- They are threatened by a coworker or customer and feel unsafe
- They are so upset by a confrontation with management or a coworker that they are crying
- They are sexually harassed
- They are called racial, ethnic, or other discriminatory names
Yet in each of these circumstances, I also see employers claim the employee quit or abandoned their position. Why the disparity?
As I see it, the employer was looking for reason to get rid of the employee and the employee gave them the excuse they needed. Otherwise, of course the employer would understand the employee leaving early to regroup, calm down, or get to safety.
In many cases, the employee actually calls or goes to HR or management and explains what happened and why they are leaving. They are told to go ahead and go. Yet they are still accused of abandoning their position or quitting.
What's an employee to do?
Here are some suggestions if you face intolerable conditions at work:
If you feel unsafe, call 911: Even this might not save your job, since many employees get fired for the very act of calling the cops. Still, this is probably better than leaving. However, if you are truly unsafe, such as being physically threatened, get the heck out of there. No job is worth your life.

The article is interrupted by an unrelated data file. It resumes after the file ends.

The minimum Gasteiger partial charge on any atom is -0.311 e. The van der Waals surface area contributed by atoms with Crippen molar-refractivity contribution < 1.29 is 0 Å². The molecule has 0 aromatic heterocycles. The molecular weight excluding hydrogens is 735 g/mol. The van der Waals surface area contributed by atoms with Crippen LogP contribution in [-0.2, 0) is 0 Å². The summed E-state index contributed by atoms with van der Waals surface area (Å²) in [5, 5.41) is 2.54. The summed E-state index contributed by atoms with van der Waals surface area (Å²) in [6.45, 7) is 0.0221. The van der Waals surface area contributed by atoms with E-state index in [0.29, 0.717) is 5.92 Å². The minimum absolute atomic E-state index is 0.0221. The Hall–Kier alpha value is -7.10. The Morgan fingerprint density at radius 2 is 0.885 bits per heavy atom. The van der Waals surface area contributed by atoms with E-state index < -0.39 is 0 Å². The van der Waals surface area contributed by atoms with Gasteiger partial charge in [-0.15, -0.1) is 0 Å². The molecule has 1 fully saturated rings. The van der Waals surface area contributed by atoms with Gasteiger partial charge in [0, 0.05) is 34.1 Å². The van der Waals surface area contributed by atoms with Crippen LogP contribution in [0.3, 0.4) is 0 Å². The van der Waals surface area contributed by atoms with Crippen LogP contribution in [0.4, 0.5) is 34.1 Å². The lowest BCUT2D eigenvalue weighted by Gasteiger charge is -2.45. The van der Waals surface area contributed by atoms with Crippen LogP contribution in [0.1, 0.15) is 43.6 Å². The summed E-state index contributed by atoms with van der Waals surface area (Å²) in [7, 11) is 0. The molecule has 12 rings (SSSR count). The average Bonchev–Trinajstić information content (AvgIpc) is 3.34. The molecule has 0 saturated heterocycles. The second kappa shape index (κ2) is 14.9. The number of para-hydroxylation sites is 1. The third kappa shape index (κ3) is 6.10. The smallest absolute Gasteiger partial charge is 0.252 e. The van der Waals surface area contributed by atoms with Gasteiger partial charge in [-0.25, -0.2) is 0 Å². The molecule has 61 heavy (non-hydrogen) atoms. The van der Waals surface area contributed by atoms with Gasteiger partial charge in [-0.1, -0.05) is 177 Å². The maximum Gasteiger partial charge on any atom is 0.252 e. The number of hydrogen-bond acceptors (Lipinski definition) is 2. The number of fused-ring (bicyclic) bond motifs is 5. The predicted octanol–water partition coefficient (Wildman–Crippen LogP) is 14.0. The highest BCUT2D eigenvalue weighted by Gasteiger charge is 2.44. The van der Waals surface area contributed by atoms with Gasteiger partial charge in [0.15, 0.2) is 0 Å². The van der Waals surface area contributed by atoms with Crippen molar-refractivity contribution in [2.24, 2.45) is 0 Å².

Put it in writing: Rather than a call or in-person conversation, put your complaint in writing. Don't say you were bullied or "harassed." Say you were sexually harassed or harassed due to race, age, national origin, disability, or other protected category so you are protected against retaliation.
Ask permission: Instead of saying you are leaving, ask, again in writing, if it's okay to leave to calm down or get to safety. If you have permission, it's harder for them to say you quit or abandoned your job. If the permission is verbal, put that in writing. "This will confirm that you called me today at 4:32 p.m. and advised that I have permission to leave early due to my complaint of sexual harassment against John Doe. Thank you for your consideration."
Even these steps might not save your job, so try to stay if you can. But if you have to leave, document the best you can before you go.